Such a move poses huge challenges on the electricity retailers’ current business model and, as pointed out by numerous global surveys, it is not entirely clear that they are ready to adapt. Adding to the complication in Australia is the fact that our biggest utilities are “vertically integrated” and are generators as well as retailers. Not only do they face a double whammy effect, but any initiatives in one part of the business to address the issue could cause problems in the other part of the business. Network operators are at risk too of having stranded assets.
But another intriguing aspect is the potential of “zero-cost” solar to change the political rhetoric around energy costs and clean energy, which – in the lead-up to the next federal poll – is likely to be fought, for a large part, on electricity prices. Data already shows that solar PV has been most popular in the mortgage belt, but the availability of leases to households up and down the income chain kills the argument that solar PV is a form of middle class welfare.
Federal Labor is in desperate need for a new narrative. Simply saying that cost of living will be worse under Abbott is not sufficient: Labor needs to demonstrate that things can be better under Labor and the Clean Energy Future package, and this could be their opportunity, if they know how to seize it. The Clean Energy Future can indeed be clean, exciting (new technology), and cost a lot less than sticking with polluting fossil fuels.
The ALP can even claim that it is Labor policies that have helped bring this to reality: the renewable energy target, the solar multiplier, and the state-based feed-in tariffs (all introduced by Labor governments) have been the architects of the solar boom (even if some were so badly managed they cost more than they needed to and caused collateral damage to the wind industry). It should be remembered that the plunging cost of solar PV is only partially due to the dramatic slump in module prices for China. More than half the cost comes from “balance-of-system” costs such as installation, maintenance and finance, which are local issues that are reduced with greater deployment.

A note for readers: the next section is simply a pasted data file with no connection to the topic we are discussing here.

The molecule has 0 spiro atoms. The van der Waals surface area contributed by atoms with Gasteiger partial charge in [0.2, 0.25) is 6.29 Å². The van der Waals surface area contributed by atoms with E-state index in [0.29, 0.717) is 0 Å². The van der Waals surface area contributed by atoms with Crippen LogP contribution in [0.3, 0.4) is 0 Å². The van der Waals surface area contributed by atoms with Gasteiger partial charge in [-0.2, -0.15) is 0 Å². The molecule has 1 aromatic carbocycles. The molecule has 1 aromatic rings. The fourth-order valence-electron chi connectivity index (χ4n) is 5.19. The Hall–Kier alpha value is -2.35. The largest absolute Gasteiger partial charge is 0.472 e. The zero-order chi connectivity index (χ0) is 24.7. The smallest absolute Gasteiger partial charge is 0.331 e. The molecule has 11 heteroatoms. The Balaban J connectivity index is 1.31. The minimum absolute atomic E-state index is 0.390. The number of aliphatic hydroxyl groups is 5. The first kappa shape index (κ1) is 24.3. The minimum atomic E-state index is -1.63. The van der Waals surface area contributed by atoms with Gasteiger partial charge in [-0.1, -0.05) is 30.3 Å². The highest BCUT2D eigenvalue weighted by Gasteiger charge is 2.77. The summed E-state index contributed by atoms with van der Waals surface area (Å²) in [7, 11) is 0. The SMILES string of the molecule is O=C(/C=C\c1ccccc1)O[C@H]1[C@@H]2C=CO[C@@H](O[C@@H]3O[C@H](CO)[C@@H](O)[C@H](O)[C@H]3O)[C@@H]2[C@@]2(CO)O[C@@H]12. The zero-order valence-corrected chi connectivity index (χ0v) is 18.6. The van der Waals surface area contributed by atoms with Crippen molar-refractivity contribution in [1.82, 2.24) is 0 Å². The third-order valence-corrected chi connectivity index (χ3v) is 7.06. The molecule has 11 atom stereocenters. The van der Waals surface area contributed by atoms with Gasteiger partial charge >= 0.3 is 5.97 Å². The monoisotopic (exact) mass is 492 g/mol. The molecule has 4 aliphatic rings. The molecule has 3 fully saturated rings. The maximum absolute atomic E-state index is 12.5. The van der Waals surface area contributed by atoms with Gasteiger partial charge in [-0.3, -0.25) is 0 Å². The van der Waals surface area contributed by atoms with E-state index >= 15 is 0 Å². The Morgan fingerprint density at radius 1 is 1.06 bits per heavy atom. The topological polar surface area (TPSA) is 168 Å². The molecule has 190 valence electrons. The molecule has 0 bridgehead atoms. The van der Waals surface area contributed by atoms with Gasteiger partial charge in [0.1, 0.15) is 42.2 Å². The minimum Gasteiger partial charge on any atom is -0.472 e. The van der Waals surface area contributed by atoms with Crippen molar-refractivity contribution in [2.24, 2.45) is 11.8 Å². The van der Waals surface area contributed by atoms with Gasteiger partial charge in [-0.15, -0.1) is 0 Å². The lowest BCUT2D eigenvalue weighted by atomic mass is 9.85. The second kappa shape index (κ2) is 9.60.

And they can argue that it is the conservative governments who have been winding back the tariffs at the behest of the vested interests in the energy industry, as revealed last week by AGL Energy, who boasted that it was mostly responsible for the decapitation of the state-based tariffs for fear its earnings would be adversely affected.
The arrival of zero-cost solar and a natural hedge against rising electricity prices fits in with the narrative of the International Energy Agency and most independent global assessment that clean energy will ultimate deliver cheaper energy. It’s just that no one expected it to come quite so quickly, and many still do not appreciate just how quickly costs are falling.
As David Crane, the head of the leading US utility NRG explained last week, the cost fall in solar PV is taking the global energy industry by surprise, and is the biggest game changer he has seen in his three decades in the industry. “One of the things I tell business is that if you evaluated rooftop solar a year ago, you are way out of date. If you did it three months ago, you are way out of date. Unless you can tell me you did it yesterday you should be re-running your numbers. The price has come down that far.”
The Australian government could facilitate the rollout by introducing a national feed-in tariff. As Rich points out, the fact that retailers in some states have no obligation now to pay for electricity exported from rooftop systems to the grid reduces the potential savings in a lease. A national FiT does not need to be very high or costly, it just needs to be consistent.
Sadly, the Australian government seems to working through a fog of misinformation, and Gillard’s office might send a few advisors over to Energy Minister Martin Ferguson’s office, to find out why they are so out of touch with the market.
The Draft Energy White Paper, released late last year, virtually ignores solar, mostly because it relies on advice from “independent” consultants, whose predictions for reductions in the cost of solar PV in 2035 are so laughably wrong that their forecasts are actually higher than the current cost in 2012.
This graph below highlights the problem. It was prepared by ACIL Tasman, one of the expert consultants on whom the energy department relies, on behalf of gas client, Santos. It predicts the energy mix out to 2035. Solar doesn’t exist.
NEM electricity generation output by fuel type